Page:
After that, you wait.
Don't expect things to be fixed overnight. It might takes weeks, or a month for something to happen. If you go past whatever it is on a regular basis, keep an eye on it. If nothing happens after a month, follow up. Put a note in your diary if you like to follow up after 4 weeks.
In some cases, you will get a response. The RTA will send you an email if you contact them via their website. If you write a letter, you will generally get a letter back. Your local Council may contact you, but don't count on it - it depends on how their processes work. I've asked our Council to setup a system where they "close the loop" by informing people when things are fixed. They're looking into it.
With Energy Australia, it's just a matter of eyeballing the kiosks each time you go past. After a while, you'll notice fresh paint - that is all the feedback you are going to get. Enjoy it until the next layer of graffiti is applied, and you have to call them again to ask for a repeat.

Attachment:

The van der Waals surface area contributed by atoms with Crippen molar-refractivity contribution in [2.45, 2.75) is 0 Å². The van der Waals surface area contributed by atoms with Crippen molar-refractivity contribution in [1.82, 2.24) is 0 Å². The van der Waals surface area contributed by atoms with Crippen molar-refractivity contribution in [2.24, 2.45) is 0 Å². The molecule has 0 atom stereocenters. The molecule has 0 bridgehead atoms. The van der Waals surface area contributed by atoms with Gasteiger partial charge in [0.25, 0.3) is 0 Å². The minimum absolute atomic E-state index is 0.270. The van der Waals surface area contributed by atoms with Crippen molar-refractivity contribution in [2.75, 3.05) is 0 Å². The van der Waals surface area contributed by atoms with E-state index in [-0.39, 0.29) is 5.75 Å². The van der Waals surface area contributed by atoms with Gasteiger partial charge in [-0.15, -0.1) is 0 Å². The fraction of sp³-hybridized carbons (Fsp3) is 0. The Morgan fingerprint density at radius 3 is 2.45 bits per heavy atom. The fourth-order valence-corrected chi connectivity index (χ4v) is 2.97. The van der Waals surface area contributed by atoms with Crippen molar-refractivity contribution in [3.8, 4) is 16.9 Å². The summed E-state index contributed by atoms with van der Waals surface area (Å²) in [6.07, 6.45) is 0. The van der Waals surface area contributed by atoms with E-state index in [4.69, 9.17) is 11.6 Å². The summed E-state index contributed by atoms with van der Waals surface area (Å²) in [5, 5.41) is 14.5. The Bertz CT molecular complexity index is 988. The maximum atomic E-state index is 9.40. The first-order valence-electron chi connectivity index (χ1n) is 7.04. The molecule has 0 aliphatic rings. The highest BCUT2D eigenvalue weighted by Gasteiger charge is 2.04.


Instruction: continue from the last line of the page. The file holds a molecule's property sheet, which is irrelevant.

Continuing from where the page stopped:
Telstra are a black hole, which is ironic, given that they are a communications company. They never communicate back.
The main thing is this - have a go. You may find that you have called the wrong mob. Don't worry - they might point you in the right direction. It just means you might have to make two calls instead of one. Is that so difficult? Enjoy the challenge, enjoy the detective work that it takes to track down the right person to get something fixed.
And always remember this - almost every person you deal with will be grateful that you contacted them. There are very few people out there that like looking at a mess. They like seeing pot holes fixed or signs repaired or graffiti removed as much as you do. You are doing them a favour or the community a favour, and most of them will appreciate what you are doing. Just don't expect anyone to give you a gold star or a chocolate frog!